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Location, location, location?

Location, location, location?

Martyn Bradshaw explains why location is important but not everything when it comes to practice values

Our national press love a headline quoting a statistic on the average house price or the average wage. Statistics containing an ‘average’ often make a good story because they divide opinion. However, some should be treated with caution.

Practice values are often subject to similar treatment and while surveys might contain some useful guidelines on the general state of the market, they often fail to uncover the finer points of valuing the goodwill of your dental practice.

There is no doubt that there is a significant variance in the values of practices in the south east of England, the major English cities and more remote locations. The same can be said of Scotland, with practices commanding higher prices if they are in or close to Glasgow, Edinburgh or Aberdeen.


Price hotspots

Hotspots by location tend to be town centres/highly populated areas. This is simply because these areas enjoy a higher concentration of dentists seeking to buy a practice. In these locations the majority of sales are likely to be to dentists wanting to be ‘owner occupiers’ as they are the largest group of interested buyers. Typically these hotspots are (but not restricted to):

  • Within the M25, Birmingham and other Midlands cities, Manchester and the north west cities, Bristol, Newcastle and cities in west and south Yorkshire.
  • Likewise, the major Scottish cities of Glasgow, Edinburgh and Aberdeen will command higher prices than the less populated areas of Scotland. Interestingly, Scottish practices often enjoy interest from buyers across the UK, largely due to the (non-contract based) nature of NHS income.


When hotspots are less important

Body corporates are as active as ever and are seeking to purchase across the country. Do they pay different values dependent on the areas? Not generally. Their assessment of goodwill value relies on the ‘super profit’ that the practice generates (a multiple of the earnings before interest, tax, depreciation and amortisation – known as EBITDA). This calculates a value, regardless of where the practice is.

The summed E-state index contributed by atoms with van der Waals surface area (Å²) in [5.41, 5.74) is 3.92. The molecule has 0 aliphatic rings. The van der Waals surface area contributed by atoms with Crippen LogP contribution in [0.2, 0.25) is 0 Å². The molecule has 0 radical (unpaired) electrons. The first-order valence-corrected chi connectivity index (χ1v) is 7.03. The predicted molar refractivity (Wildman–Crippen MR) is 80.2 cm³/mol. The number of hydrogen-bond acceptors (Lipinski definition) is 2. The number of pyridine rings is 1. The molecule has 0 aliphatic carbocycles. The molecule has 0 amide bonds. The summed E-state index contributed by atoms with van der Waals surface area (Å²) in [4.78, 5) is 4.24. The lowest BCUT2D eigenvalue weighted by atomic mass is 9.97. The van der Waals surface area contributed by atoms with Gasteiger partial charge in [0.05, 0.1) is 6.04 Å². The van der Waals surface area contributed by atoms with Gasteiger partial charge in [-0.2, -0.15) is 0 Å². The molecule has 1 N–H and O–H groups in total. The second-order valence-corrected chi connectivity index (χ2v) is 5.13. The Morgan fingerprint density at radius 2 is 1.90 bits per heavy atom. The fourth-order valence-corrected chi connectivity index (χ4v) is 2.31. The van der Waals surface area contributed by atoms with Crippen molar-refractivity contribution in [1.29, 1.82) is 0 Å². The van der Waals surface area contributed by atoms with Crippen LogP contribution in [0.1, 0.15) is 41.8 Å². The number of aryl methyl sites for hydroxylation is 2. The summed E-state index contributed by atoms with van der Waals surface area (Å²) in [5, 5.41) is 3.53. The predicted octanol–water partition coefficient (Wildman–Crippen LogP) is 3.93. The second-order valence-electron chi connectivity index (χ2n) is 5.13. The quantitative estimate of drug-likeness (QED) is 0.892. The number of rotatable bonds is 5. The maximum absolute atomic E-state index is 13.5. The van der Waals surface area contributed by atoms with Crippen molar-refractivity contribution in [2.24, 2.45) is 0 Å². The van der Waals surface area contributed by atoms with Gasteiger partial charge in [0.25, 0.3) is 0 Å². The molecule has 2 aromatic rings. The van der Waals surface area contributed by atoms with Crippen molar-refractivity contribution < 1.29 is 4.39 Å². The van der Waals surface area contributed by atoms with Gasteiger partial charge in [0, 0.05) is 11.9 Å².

It would be wrong to say that location doesn’t influence the price a corporate will pay for your practice. Location becomes important if a corporate has a foothold in a particular area. Running a group of practices in proximity will bring economies of scale, which is a key mantra to the investors behind corporate dentistry. Therefore, the location factor on price in this case is more regional than national.


What impacts on price other than location?

Obviously, the location of a practice isn’t something practice owners can change so if yours is not in a price hotspot, what can you do to increase its value? Most patients will come from the locality – which can sometimes be quite a small area depending on the transport infrastructure and other factors. There are exceptions, but few general dentistry practices find it possible, despite good marketing campaigns, to broaden the area from which patients attend. Offering specialised services (cosmetic dentistry being an obvious one) can, however, be effective in drawing patients from further afield.


The biggest single factor affecting values is probably the basis of the treatment provided. Some practices sell for significantly over the asking price due to the high volume of offers at the closing date for sealed bids. These tend to be NHS practices. The banks see strength in an NHS income stream and will lend readily as such, hence the high number of finance-ready buyers available. An NHS practice in a northern city or even a more remote location is very likely to command a higher price than a private practice in the south east.


While private practice values may be enjoying a value resurgence due to the improving economy, buyers are more likely to pay 'top dollar' for those practices where capitation scheme income is greater than Fee Per Item income. Again, banks are more comfortable lending on this proposition as they perceive the income stream to be more secure.


Turnover is vanity, profit is what matters

To understand how we might break a value assessment down even further, let’s consider two similarly-equipped NHS practices with the same turnover, in the same city, in the same street. One has a consistently higher level of profit than the other due to lower staffing costs or better cost control. I know which would command the higher price.


Martyn Bradshaw is a practice valuer and sales agent with PFM Dental. For further information on PFM Dental visit pfmdental.co.uk

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Taking root
Cometh the hour, cometh the dental man?

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